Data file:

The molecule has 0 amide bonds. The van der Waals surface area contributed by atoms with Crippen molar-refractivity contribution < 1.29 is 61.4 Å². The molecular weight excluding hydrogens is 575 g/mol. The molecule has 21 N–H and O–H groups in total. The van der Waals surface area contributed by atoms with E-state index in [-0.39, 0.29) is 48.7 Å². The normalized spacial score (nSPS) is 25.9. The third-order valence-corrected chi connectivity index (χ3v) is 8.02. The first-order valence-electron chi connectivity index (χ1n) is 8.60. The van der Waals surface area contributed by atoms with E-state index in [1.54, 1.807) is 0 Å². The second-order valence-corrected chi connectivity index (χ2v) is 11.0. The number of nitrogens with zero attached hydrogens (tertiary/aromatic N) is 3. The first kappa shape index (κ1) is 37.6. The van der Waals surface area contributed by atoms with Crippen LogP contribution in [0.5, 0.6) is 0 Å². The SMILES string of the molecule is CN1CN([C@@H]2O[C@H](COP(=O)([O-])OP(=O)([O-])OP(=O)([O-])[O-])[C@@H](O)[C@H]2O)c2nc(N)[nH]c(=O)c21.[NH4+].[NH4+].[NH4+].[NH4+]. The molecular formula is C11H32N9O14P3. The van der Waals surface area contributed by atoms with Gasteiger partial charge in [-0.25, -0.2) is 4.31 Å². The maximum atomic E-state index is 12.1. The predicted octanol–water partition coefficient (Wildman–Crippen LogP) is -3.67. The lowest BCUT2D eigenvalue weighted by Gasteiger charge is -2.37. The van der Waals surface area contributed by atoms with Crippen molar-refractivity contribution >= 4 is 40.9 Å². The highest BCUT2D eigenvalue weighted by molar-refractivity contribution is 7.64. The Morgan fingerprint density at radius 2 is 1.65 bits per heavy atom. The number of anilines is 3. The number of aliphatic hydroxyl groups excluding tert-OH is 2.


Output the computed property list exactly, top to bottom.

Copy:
The molecule has 0 amide bonds. The van der Waals surface area contributed by atoms with Crippen molar-refractivity contribution < 1.29 is 61.4 Å². The molecular weight excluding hydrogens is 575 g/mol. The molecule has 21 N–H and O–H groups in total. The van der Waals surface area contributed by atoms with E-state index in [-0.39, 0.29) is 48.7 Å². The normalized spacial score (nSPS) is 25.9. The third-order valence-corrected chi connectivity index (χ3v) is 8.02. The first-order valence-electron chi connectivity index (χ1n) is 8.60. The van der Waals surface area contributed by atoms with E-state index in [1.54, 1.807) is 0 Å². The second-order valence-corrected chi connectivity index (χ2v) is 11.0. The number of nitrogens with zero attached hydrogens (tertiary/aromatic N) is 3. The first kappa shape index (κ1) is 37.6. The van der Waals surface area contributed by atoms with Crippen LogP contribution in [0.5, 0.6) is 0 Å². The SMILES string of the molecule is CN1CN([C@@H]2O[C@H](COP(=O)([O-])OP(=O)([O-])OP(=O)([O-])[O-])[C@@H](O)[C@H]2O)c2nc(N)[nH]c(=O)c21.[NH4+].[NH4+].[NH4+].[NH4+]. The molecular formula is C11H32N9O14P3. The van der Waals surface area contributed by atoms with Gasteiger partial charge in [-0.25, -0.2) is 4.31 Å². The maximum atomic E-state index is 12.1. The predicted octanol–water partition coefficient (Wildman–Crippen LogP) is -3.67. The lowest BCUT2D eigenvalue weighted by Gasteiger charge is -2.37. The van der Waals surface area contributed by atoms with Crippen molar-refractivity contribution >= 4 is 40.9 Å². The highest BCUT2D eigenvalue weighted by molar-refractivity contribution is 7.64. The Morgan fingerprint density at radius 2 is 1.65 bits per heavy atom. The number of anilines is 3. The number of aliphatic hydroxyl groups excluding tert-OH is 2.